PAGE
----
Transcript for Catching Up With the Cast of 'Moonlight'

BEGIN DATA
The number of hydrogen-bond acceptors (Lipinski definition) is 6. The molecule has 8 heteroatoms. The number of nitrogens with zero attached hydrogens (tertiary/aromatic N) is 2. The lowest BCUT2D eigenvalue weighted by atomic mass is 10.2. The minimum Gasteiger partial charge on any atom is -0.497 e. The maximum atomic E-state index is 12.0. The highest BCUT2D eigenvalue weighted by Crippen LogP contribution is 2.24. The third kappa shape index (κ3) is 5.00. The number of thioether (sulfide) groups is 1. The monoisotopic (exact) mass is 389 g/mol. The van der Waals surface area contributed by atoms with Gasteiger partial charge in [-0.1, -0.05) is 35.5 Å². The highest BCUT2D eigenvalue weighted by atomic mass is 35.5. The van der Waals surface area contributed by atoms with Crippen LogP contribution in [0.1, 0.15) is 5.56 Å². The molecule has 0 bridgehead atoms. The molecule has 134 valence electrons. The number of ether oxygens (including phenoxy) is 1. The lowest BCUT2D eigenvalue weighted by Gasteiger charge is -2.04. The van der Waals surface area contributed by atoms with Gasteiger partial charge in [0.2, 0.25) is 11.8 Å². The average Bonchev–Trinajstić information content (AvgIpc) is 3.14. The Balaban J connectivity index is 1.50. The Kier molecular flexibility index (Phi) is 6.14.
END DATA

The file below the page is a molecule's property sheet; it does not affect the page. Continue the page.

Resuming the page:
We'll talk now though about what could be the biggest I believe the best movie of the year. Critics are calling it a masterpiece and our robin Roberts sat down with the stars and director, take a look. What you looking at me like that for? Reporter: Once in a while a movie comes along that sweeps everyone off their feet. Stop putting your head down in my house. You know my rule. It's all love and all pride in this house. Reporter: This year, "Moonlight" is a film critics are calling perfect and a flat out masterpiece. At some point you have to decide for yourself who you want to be. You can't let nobody make that decision for you. Reporter: Told in three parts, it follows the story of shyrone, struggling with his sexual identity while growing up in a tough neighborhood in liberty city, Florida, and with a mother fighting a drug addiction. What happened? Huh? What happened, shyrone? Why you didn't come home like you're supposed to? Reporter: Director Barry Jenkins adapted the movie from a play written byty Rell mccrainie. A personal project for Jenkins who also grew up in the same city as the main character with a mother who also struggled with drugs. Naomie Harris plays Paula. Shyrone's mom. Mahershala Ali takes a break from "House of cards" to play Juan, a drug dealer who shyrone looks up to. Challenging roles for both actors who took on this film mindful of the stereotypes they wanted to defy. I had some reservations because I just think there are enough stereotypes of women and black women in particular in film and in television and I just wanted to make it my mission in terms of the choices I made with my career to portray positive images of black women in particular and I kind of drew the line at playing a crack addict but when I spoke to Barry, he explained how personal the story was to him and, you know, how it would be basically playing his mum and I realized he had a vested interest in ensuring this character wasn't a stereotype and she had her full humanity and complexity. What is the conversation tt you all want people to have when they leave the theater after seeing this, Barry? You know, for me I feel like people keep saying we don't see characters like shyrone represent us very often. Before seeing it some people assume they can't relate to a character like that or to a person like that. I think after seeing this film they realize as we've been saying he's a human being. You know, so maybe, you know, you're having a bad day. That person is having a bad day. Talk to one another. Empathize. I think so often in life, you know, we focus on the differences between us and here's a film that encourages us to see that actually we're more similar than we are dissimilar and that's really beautiful and I think it's a healing antidote we need this time more than ever. It's about empathy and understanding. Just dove tail on what they were saying and we're just proud of this film. I feel like we made a good film and we just want opportunities to work on the same level as other people, we don't get to tell these stories enough and to be part of an art film, something of this caliber and this type of offering is just a real gift for me, for all of us, but in terms of just the story itself it's about empathy. And I can't emphasize strongly enough how moving that movie is. "Moonlight" is in theaters right now and I encourage you to go. For robin's full interview head to her Facebook page, coming up
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